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PayPal Is Your Chance To Prove You're A True Value Investor

payment processing graphic with coins

One of the central premises of being a true value investor is a willingness to go against the popular opinion, no matter how sound and justifiable this one may be. Today, those who call themselves value investors are being tested. PayPal (NASDAQ: PYPL) is proving to be a name ripe for acquisition.

Pencils out everyone, there are many lessons to be learned digging into PayPal's fundamentals, especially its financial developments and market share positioning.

Bears argue that competition against industry giants like Capital One Financial (NYSE: COF) and Discover Financial Services (NYSE: DFS) is eating away at PayPal's potential. Still, markets have a different opinion on the matter. Noise aside, analysts are clear on where PayPal should be trading time for investors to update their buy lists.

Dominant Positioning

According to sources, PayPal owns over half of the online payment processing platform market today. This dynamic begins to create the proverbial moat that all investors look for, as it is one of the main commandments preached by Warren Buffett when finding a solid business.

In the United States alone, 56% of citizens are reported to have a PayPal account and use it often; other lesser statistics remain to expand PayPal's dominance over 200 different countries. If size mattered, PayPal would be set to shine. However, size is nothing without growth.

Expecting a negative follow-up? Well, too bad. PayPal is growing at faster clips than anyone had thought; in the last quarter alone, the company reported a massive 24% jump in earnings per share. The stock, on the other hand, barely moved during the past twelve months.

Owning a large chunk of the market comes from PayPal's reliability and quality stamp, two factors attracting more and more customers lately. Active accounts grew by 6% when lockdowns subsided, reiterating the commonality of this platform's use.

Transactions within these active accounts also grew by as much as 12%, an evident disconnect between the company developments and the stock price begins to show its face. Double-digit fundamental expansion still needs to be shown in the stock's lackluster 44% underperformance against the S&P 500 during the past twelve months.

Undervalued Growth

Microsoft (NASDAQ: MSFT) has used PayPal payment services for the past sixteen years. In a recent press release, Microsoft's SVP stated, "We are thrilled to expand our partnership with Microsoft to offer them access to our full suite of capabilities that will create a beautiful customer experience across the entire shopping journey."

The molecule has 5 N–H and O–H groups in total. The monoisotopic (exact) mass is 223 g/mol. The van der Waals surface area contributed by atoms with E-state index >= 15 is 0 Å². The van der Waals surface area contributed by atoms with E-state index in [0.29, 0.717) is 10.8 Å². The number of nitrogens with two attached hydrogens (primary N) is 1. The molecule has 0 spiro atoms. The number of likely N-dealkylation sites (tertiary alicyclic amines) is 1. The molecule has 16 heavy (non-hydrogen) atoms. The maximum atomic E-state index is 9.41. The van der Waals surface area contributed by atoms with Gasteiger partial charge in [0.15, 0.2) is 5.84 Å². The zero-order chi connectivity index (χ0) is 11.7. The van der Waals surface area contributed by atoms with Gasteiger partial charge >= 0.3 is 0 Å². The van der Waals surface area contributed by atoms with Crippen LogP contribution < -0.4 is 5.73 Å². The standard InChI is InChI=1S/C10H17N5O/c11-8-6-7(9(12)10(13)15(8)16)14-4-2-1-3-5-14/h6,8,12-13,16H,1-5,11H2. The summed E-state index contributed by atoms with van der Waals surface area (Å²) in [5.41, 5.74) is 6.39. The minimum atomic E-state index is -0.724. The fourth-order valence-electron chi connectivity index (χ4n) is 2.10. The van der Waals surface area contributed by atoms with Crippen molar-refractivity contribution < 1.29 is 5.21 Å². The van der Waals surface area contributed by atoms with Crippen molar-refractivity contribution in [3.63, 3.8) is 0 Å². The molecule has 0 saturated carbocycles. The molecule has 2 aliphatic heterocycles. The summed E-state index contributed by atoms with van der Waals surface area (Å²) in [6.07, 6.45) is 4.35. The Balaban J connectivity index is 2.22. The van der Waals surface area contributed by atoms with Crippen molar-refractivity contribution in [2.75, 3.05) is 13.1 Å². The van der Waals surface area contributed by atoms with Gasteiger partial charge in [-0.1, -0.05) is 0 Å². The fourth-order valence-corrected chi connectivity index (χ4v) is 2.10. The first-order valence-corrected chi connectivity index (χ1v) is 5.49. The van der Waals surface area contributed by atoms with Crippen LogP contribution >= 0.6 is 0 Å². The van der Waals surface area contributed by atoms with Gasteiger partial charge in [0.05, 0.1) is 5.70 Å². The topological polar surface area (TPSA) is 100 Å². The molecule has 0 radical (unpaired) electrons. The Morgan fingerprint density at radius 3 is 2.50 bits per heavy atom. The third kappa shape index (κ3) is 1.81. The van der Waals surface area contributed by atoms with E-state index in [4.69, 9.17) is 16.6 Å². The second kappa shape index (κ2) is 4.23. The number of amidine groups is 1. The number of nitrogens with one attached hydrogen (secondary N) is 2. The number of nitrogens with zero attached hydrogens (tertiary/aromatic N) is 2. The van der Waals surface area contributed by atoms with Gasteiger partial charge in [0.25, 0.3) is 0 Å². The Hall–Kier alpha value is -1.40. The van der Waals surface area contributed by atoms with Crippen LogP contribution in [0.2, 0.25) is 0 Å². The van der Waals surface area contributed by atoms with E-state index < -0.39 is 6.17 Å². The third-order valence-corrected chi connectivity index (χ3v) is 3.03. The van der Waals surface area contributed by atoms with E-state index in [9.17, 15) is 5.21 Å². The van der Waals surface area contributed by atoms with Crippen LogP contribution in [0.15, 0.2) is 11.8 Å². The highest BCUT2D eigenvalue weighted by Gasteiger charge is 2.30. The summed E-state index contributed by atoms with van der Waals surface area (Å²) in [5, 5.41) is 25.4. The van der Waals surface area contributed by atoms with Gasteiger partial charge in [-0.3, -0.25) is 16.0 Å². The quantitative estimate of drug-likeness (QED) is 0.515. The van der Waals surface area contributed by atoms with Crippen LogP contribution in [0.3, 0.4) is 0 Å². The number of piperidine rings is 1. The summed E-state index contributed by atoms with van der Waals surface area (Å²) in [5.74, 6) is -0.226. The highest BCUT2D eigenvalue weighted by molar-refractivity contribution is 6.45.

Full access to one of the world's largest software company's revenue streams should have been enough to send the stock flying. When good news is insufficient to send the stock higher, investors can assume that the point of maximum pessimism (also known as the bottom) is near.

PayPal analyst ratings have landed on a consensus price target of $92.03 a share, implying a needed 50.5% jump in the coming months to close this valuation gap. These trends have pushed analysts to this bullishness, though growth remains the common thread.

EPS is expected to jump by as much as 17% for the next twelve months. Again, this is one business showing double-digit jumps across all its drivers. Yet, the stock refuses to give shareholders a break.

Management expects a total of $5 billion to be allocated toward repurchasing shares; 22 million have been repurchased during the past three months alone. This can be taken as a powerful message from insiders, implying that the stock is undervalued and will soon be set for an overdue rally.

Markets expect similarly big things from PayPal, rewarding the stock with a superior forward price-to-earnings ratio. This multiple seeks to value the next twelve months of expected earnings; here is where PayPal stands.

Trading against Capital One and Discover, who carry a respective 7.5x and 6.9x multiple, PayPal's superior 10.9x valuation says the following. Relative to similar names, a market willingness to pay a premium price for PayPal points to a perception of higher quality and growth.

Alex Chriss, former CEO at Intuit (NASDAQ: INTU), will reign as the new PayPal CEO starting in September. His new mantra? To duplicate his success record at Intuit and bring PayPal's chart to reflect Intuit's.

Will investors stand against the compressed stock price and let these trends develop into what can be a monster rally? Only time can tell, but this boat is sure to sail.

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